So, I was now also I’m a very open person and friendly person, so, when I leave my home, I was happy. So first, few weeks, I was happy, I’m not in Baku, I’m not in Azerbaijan, I can do everything what I want, I mean, so I mean be open gay, but in Turkey, I did it, but I was there around six months. It’s not too much time, you know, for, to be a local person, local people. But in Ukraine, I can’t to, to do this. It was too hard. I had a lot of problems in Ukraine also. So I had to fight there with other guys. Yeah when they saw me with my boyfriend, they, yes, they wanted to beat, they wanted to to make some problems for us. Um, yes, and, and there is too cold and everything is grey, people are not happy, also very aggressive people. Also they are thinking only about money, yeah, how how can I get more money and buy something or to… Yeah, that’s it. So they, they don’t have and Ukrainian and my people they don’t have, you know, how can I say ‘love for’… They don’t, they don’t love the life. They want just get money and spend money, get money and spend money, but our lives, I think more than these, these things, yes.
And, um, how was your journey to Spain? Tell me about the airport thing.
Yeah, it was, it was really, I was really scared about that. I mean, we planned it around one month. So I am a citizen of the Azerbaijan Republic and we don’t need a visa to Colombia, to Ecuador, to Dominicana. And I think which country will be cheaper, cheapest and will be safety for me. I mean, if Span-Spanish government, they will send me to, to my last destination, so I, I choosed Colombia, I bought a ticket to Colombia, to Bogota from Istanbul. Yes, so from Kiev, I went to Istanbul, from Istanbul, I, I have a ticket from Istanbul to Bogota, but transfer in Madrid. So I came to Madrid and that’s it, I’m here now.
So how is it? Because I never, uh, like do you go to the officer and say you want to apply for asylum or?
Yes, you can, yes, you can do like that. If you, if you’re not, if you have a visa, you can, as I know, you can, go to inside of Spain and do, do it in Spain.
No but if you don’t have a visa.
Yes. Yes, you can, you can ask something there. So I want to ask asylum and that’s it, they will speak with you how it will be, how you can, what you can do and, and that’s it yes.
Do they provide you the translator or, uh?
No. First of all, no. You know, you can ask some officers or some workers about that. After some police will take you and they will take you to, to police and you will wait your translator, you can ask a translator, but it will be maybe after two or three days. So you should wait for the translator.
And did you wait for your translator?
Yes, yes I waited, of course. So I can, I, I can, I could do it in English, but so for my case, I need other language, Turkish language. But that’s why I waited there. So if I think if I asked English, translator, I can do it in same, same day. But, in Turkish it was, so I waited.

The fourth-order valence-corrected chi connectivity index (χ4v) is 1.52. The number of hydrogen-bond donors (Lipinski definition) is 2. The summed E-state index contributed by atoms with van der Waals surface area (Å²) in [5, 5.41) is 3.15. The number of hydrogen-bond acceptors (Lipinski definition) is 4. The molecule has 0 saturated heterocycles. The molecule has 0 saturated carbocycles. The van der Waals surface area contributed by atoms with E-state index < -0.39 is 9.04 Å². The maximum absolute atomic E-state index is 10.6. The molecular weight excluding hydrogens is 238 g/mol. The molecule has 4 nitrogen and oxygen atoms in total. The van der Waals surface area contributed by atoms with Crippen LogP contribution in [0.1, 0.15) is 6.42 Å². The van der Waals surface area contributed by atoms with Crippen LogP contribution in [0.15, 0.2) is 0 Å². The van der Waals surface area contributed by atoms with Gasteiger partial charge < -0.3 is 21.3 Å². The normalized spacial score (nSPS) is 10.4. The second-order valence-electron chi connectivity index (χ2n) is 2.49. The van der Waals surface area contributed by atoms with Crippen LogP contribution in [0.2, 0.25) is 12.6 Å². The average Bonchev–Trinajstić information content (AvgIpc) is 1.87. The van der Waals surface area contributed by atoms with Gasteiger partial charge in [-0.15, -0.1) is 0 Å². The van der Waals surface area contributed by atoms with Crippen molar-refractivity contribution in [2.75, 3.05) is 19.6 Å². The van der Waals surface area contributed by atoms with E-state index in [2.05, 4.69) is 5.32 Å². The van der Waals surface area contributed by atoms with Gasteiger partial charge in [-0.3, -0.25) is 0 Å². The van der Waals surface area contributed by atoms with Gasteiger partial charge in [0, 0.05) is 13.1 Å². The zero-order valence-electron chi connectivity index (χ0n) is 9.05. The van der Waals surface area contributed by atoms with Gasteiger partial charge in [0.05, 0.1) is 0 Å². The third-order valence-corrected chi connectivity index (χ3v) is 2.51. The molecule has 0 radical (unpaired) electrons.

So you did it in Turkish, your interview in Turkish?
Yes, yes. Yes.
Out of curiosity, what language do you think of?
All language. You know, so when I’m speaking in English, of course, I’m thinking in English. When I’m doing, when I’m doing nothing, I think in Russian and Azeri. So when I, I watched some movie or some video in Ukrainian I think in Ukrainian. Also, when I watch a movie in Turkish, I can think in Turkish, so can think in five, five languages.
So, and also when I, when I’m sleep, so I, I see my dreams in Russian, in Turkish, in Azeri and in Ukrainian. Yeah, it’s really, by the way, it’s very hard, it’s very difficult when you want to speak in some language, you have in your brain, a lot of things in other language. That’s why it’s very hard to speak when you know all that language.
Do you reflect about the events that led to you leaving your country? Do you think about these things sadly, happily?
Oh…So, no, of course, happily, I was happy, now also I’m happy. So, you know, there I, I have no, I have nothing there. So I have just my apartment in Baku and that’s it. So, and there, now in my apartment living my mother, so we have, we don’t have good relationships with with my mom, that’s why so, you know, I’m not sad. I, I, I don’t was sad, now also I’m not sad, I’m very happy. So that’s it, so.
Perfect, that’s it.
And thank you.
Thank you. So not audible) can you tell me a little bit about your dream, uh, here in Spain?
Yes, so I have a dream to, of course, to it to feel really free and happy with my boyfriend. We so I want to get marriage with him and have a child, so we have plans about that and it’s our dream. So yeah that’s it.
Many 1000 Dreams interviews were not conducted in English. Their translation has not always been performed by professional translators. Despite great efforts to ensure accuracy, there may be errors.